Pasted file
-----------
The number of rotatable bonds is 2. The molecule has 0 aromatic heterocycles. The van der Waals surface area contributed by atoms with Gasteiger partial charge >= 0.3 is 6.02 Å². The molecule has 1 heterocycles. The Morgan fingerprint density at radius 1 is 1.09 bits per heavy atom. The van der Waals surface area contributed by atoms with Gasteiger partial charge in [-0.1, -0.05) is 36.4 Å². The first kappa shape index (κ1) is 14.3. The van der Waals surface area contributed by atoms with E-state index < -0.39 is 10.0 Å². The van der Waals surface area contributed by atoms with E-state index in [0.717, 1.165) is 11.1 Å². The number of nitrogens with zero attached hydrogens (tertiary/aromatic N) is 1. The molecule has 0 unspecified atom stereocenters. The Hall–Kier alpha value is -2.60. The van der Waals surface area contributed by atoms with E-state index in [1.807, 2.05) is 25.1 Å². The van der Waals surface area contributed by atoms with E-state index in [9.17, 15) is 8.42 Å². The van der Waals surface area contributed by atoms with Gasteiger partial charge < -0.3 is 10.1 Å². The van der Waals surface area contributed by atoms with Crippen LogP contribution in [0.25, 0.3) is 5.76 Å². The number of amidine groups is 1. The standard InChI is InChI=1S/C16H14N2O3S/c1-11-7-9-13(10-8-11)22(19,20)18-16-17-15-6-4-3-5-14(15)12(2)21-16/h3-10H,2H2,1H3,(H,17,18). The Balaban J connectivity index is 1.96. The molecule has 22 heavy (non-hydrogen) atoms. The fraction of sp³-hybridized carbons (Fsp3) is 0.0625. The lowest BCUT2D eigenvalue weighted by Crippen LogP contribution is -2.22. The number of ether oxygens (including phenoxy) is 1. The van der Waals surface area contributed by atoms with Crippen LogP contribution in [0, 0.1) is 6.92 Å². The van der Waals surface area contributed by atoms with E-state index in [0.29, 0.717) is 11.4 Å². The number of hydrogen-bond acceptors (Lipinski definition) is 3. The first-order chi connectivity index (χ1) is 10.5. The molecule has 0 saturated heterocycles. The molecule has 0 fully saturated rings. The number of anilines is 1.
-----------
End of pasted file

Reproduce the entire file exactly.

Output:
The number of rotatable bonds is 2. The molecule has 0 aromatic heterocycles. The van der Waals surface area contributed by atoms with Gasteiger partial charge >= 0.3 is 6.02 Å². The molecule has 1 heterocycles. The Morgan fingerprint density at radius 1 is 1.09 bits per heavy atom. The van der Waals surface area contributed by atoms with Gasteiger partial charge in [-0.1, -0.05) is 36.4 Å². The first kappa shape index (κ1) is 14.3. The van der Waals surface area contributed by atoms with E-state index < -0.39 is 10.0 Å². The van der Waals surface area contributed by atoms with E-state index in [0.717, 1.165) is 11.1 Å². The number of nitrogens with zero attached hydrogens (tertiary/aromatic N) is 1. The molecule has 0 unspecified atom stereocenters. The Hall–Kier alpha value is -2.60. The van der Waals surface area contributed by atoms with E-state index in [1.807, 2.05) is 25.1 Å². The van der Waals surface area contributed by atoms with E-state index in [9.17, 15) is 8.42 Å². The van der Waals surface area contributed by atoms with Gasteiger partial charge < -0.3 is 10.1 Å². The van der Waals surface area contributed by atoms with Crippen LogP contribution in [0.25, 0.3) is 5.76 Å². The number of amidine groups is 1. The standard InChI is InChI=1S/C16H14N2O3S/c1-11-7-9-13(10-8-11)22(19,20)18-16-17-15-6-4-3-5-14(15)12(2)21-16/h3-10H,2H2,1H3,(H,17,18). The Balaban J connectivity index is 1.96. The molecule has 22 heavy (non-hydrogen) atoms. The fraction of sp³-hybridized carbons (Fsp3) is 0.0625. The lowest BCUT2D eigenvalue weighted by Crippen LogP contribution is -2.22. The number of ether oxygens (including phenoxy) is 1. The van der Waals surface area contributed by atoms with Crippen LogP contribution in [0, 0.1) is 6.92 Å². The van der Waals surface area contributed by atoms with E-state index in [0.29, 0.717) is 11.4 Å². The number of hydrogen-bond acceptors (Lipinski definition) is 3. The first-order chi connectivity index (χ1) is 10.5. The molecule has 0 saturated heterocycles. The molecule has 0 fully saturated rings. The number of anilines is 1.